Joyce Carol Oates reviews Lorrie Moore; Chimamanda Ngozi Adichie’s foray into film; The Unauthorized Audubon; and other news.
Roger Reeves on the AWP conference; thoughts on writing success and failure; a San Francisco housing project inspires poetry; and other news.
Flavorwire explores the minds behind book thievery; Robert Bolaño the posthumous poet; why book covers will never be the same; and other news.
Haiti Noir, a collection of stories edited by Haitian American writer Edwidge Danticat, is one of the latest in Akashic Books’ series of noir fiction anthologies from around the world.
Associate director Martin Riker speaks about developments at Dalkey Archive, the independent press that recently announced a new distribution deal with Norton and the launch of a new European fiction anthology this fall.
Literary MagNet chronicles the start-ups and closures, successes and failures, anniversaries and accolades, changes of editorship and special issues—in short, the news and trends—of literary magazines in America. This issue's MagNet features Annalemma Magazine, Oxford American, Ninth Letter, Opium Magazine, the Iowa Review, Slice Magazine, Poet Lore, Fence, and Electric Literature.
By presenting seventy-three poets, all of whom the editors believe constitute what Charles Bernstein famously called "official verse culture" as well as its unofficial, avant-garde counterpart, the new anthology American Hybrid strives to showcase the diversity of contemporary American poetry while also revealing the unusual affinities within it.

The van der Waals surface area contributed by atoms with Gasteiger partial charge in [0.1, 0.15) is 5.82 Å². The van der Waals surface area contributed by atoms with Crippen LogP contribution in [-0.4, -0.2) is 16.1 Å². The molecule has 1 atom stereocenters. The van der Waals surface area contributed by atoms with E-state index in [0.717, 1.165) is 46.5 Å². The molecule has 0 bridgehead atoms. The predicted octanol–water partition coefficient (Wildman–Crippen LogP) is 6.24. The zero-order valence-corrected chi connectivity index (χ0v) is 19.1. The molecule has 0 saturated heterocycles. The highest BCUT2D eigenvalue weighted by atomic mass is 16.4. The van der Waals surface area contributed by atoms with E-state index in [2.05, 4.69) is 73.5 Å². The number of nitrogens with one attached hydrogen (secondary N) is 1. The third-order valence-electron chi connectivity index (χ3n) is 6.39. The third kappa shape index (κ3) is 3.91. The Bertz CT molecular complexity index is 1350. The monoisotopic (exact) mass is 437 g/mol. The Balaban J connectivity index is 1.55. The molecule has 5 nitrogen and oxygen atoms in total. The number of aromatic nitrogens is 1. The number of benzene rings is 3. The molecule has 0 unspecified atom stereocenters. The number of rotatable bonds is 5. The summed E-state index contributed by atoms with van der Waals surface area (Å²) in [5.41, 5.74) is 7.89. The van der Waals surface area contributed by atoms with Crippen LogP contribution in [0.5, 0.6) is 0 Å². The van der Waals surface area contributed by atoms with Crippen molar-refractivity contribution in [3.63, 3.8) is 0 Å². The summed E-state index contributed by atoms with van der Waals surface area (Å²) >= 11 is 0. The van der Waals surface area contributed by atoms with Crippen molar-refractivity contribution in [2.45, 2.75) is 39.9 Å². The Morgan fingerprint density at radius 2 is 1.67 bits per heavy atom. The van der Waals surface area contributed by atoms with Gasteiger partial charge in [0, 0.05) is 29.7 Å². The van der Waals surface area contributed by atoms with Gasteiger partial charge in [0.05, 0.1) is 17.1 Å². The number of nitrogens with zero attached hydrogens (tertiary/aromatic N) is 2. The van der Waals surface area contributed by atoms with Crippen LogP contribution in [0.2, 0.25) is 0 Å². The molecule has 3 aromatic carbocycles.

As the presidential election approaches, our national hand-wringing has ramped up and everyone is once again focused on the perennial question: What makes America America? Two recent literary anthologies show just how far this popular introspection reaches into our creative communities of writers and artists.
While it's safe to say the twenty-first century has so far not been a great time for American diplomacy, a handful of new poetry anthologies, from Norton, Dalkey Archive Press, North Atlantic Books, and Graywolf Press, offer proof that American poetic diplomacy might be entering a new golden age.
The release of three anthologies of creative nonfiction (or literary nonfiction or narrative nonfiction or whatever you choose to call it) proves that while difficult to label, there’s little challenge finding representative work for the so-called fourth genre.